The GLO Alumni Series focuses on past students who have completed overseas study as part of their degree, and how these experiences have helped them in their future after university.
Tom Russell completed a double degree in Arts and Media, with Honours in Media, at the University of Adelaide in 2016. In 2015, he took part in the Japanese Media Industries and Cultures study tour to Kyoto, Japan – a two week intensive course in Japanese pop-culture. He currently works as an Assistant Language Teacher in Takahashi, Japan.
My decision to take part in this tour has had a big impact on my life – not only did I form some lasting friendships, I have also found myself returning to Japan after completing my degree.
My initial interest in the Japanese Media Industries and Cultures study tour began through my general interest in studying abroad. This interest was strengthened by hearing about the experiences of those around me and their time overseas. When I found that some of my fellow Media degree friends were applying for the program, I decided that I would too. I was introduced to Japan through learning Japanese in primary school, and since those early days I have found myself interested in exploring the country. I had been travelling overseas before – twice in Thailand, and once in the United States – and I thought it would be fun to return to Asia and finally experience Japan. So I applied for the tour, and I got in. Woo!
The Japanese Media Industries and Cultures program was run by Ritsumeikan University in Kyoto and was, of course, interesting and worthwhile. While there, we studied Japanese anime, film, television shows, and mascot characters. It was great to be educated about the periodic transformation of the Japanese anime medium, and to have an opportunity to understand the works of great live-action directors like Akira Kurasawa. Additionally, the significance of mascot characters in Japanese culture, from their impact on both ‘kawaii culture’ in Japan, and their role within the capitalist manufacturing industries, was surprising and fun to learn about.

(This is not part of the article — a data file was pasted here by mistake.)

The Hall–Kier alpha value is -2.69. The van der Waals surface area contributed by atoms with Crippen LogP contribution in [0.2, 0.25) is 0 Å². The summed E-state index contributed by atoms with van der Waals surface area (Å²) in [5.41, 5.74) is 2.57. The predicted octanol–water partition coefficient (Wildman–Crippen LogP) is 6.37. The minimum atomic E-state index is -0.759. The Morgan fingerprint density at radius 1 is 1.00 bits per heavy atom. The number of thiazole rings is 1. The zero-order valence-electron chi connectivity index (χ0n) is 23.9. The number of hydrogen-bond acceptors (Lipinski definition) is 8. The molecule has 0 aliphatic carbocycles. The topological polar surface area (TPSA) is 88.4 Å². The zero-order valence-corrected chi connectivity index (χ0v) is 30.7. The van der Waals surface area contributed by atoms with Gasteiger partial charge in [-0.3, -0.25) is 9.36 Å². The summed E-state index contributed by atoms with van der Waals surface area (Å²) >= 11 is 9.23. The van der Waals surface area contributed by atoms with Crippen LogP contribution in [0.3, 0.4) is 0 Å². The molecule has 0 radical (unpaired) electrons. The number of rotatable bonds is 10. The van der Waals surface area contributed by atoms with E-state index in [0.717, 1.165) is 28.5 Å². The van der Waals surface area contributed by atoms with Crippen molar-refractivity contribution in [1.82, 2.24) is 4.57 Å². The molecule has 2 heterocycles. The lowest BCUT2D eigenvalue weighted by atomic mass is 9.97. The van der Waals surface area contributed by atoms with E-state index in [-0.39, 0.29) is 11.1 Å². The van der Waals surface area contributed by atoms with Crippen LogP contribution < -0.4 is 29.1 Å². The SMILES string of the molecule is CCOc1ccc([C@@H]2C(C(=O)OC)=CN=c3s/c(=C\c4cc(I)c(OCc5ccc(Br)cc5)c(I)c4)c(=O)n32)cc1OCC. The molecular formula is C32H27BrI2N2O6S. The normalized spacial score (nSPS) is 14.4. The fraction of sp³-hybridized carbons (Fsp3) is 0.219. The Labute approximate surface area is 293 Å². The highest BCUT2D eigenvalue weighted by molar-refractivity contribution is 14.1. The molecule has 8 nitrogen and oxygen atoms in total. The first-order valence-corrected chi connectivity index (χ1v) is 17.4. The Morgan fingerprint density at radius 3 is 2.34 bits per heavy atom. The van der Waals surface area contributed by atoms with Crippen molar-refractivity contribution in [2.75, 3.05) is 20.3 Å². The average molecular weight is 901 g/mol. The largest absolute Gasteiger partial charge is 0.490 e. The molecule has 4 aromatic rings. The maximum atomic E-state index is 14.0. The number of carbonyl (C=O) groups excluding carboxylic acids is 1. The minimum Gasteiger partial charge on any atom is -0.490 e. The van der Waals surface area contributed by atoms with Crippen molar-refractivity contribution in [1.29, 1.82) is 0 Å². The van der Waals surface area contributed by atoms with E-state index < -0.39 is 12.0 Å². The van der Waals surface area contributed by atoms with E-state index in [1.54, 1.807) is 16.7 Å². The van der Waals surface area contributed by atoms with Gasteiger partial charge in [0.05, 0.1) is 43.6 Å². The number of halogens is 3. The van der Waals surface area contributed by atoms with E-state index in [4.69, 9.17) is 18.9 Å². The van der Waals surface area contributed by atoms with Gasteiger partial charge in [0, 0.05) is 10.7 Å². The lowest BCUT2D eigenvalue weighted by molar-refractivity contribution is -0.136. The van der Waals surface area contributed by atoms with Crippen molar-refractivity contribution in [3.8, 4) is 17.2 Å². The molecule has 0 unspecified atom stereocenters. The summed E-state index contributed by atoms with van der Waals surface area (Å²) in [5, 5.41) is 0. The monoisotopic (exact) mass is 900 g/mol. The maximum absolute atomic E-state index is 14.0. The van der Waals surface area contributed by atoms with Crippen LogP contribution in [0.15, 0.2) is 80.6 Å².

We also took part in tours outside the classroom, including to NHK Studios in Osaka, and the International Manga Museum in Kyoto, which were both great. As well as our two weeks in Kyoto, several students and I planned to use the extra winter-school time to travel some other parts of Japan. Together we visited Tokyo, Osaka, Nara, Hiroshima, and Okayama. On my travel I discovered many different things about Japan, but most importantly, I discovered that Hiroshima Okonomiyaki (egg and noodle pancake) is super good. You should definitely try it.
Although the tour itself was informative and useful, I found that the biggest lessons I took away from my experience were on a more personal level. While travelling the country with some of my University friends, I discovered that Japan is a place in which I could see myself living. It had long been a goal of mine to throw myself out of my comfort zone and live somewhere else around the world for a time, and I discovered during those few weeks that Japan was an